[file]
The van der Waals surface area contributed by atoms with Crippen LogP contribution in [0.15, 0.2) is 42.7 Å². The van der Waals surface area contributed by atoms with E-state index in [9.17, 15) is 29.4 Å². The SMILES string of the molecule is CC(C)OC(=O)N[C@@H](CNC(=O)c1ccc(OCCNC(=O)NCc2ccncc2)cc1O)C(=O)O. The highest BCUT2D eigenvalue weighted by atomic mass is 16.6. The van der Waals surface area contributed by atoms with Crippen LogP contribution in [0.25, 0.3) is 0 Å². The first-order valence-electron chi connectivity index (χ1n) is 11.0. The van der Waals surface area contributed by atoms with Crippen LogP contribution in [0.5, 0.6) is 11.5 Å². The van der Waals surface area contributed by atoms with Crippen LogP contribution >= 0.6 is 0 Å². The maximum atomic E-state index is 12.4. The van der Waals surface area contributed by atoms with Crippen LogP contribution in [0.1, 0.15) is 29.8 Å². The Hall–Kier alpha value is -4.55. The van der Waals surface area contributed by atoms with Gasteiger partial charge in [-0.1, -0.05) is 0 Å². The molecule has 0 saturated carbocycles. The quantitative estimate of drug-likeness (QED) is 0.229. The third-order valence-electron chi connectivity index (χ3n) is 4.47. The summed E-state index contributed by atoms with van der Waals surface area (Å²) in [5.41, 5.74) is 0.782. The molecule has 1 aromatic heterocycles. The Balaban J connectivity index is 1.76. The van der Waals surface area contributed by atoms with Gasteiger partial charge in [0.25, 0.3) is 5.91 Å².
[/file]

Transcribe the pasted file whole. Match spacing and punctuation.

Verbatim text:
The van der Waals surface area contributed by atoms with Crippen LogP contribution in [0.15, 0.2) is 42.7 Å². The van der Waals surface area contributed by atoms with E-state index in [9.17, 15) is 29.4 Å². The SMILES string of the molecule is CC(C)OC(=O)N[C@@H](CNC(=O)c1ccc(OCCNC(=O)NCc2ccncc2)cc1O)C(=O)O. The highest BCUT2D eigenvalue weighted by atomic mass is 16.6. The van der Waals surface area contributed by atoms with Crippen LogP contribution in [0.25, 0.3) is 0 Å². The first-order valence-electron chi connectivity index (χ1n) is 11.0. The van der Waals surface area contributed by atoms with Crippen LogP contribution in [0.5, 0.6) is 11.5 Å². The van der Waals surface area contributed by atoms with Crippen LogP contribution >= 0.6 is 0 Å². The maximum atomic E-state index is 12.4. The van der Waals surface area contributed by atoms with Crippen LogP contribution in [0.1, 0.15) is 29.8 Å². The Hall–Kier alpha value is -4.55. The van der Waals surface area contributed by atoms with Gasteiger partial charge in [-0.1, -0.05) is 0 Å². The molecule has 0 saturated carbocycles. The quantitative estimate of drug-likeness (QED) is 0.229. The third-order valence-electron chi connectivity index (χ3n) is 4.47. The summed E-state index contributed by atoms with van der Waals surface area (Å²) in [5.41, 5.74) is 0.782. The molecule has 1 aromatic heterocycles. The Balaban J connectivity index is 1.76. The van der Waals surface area contributed by atoms with Gasteiger partial charge in [0.25, 0.3) is 5.91 Å².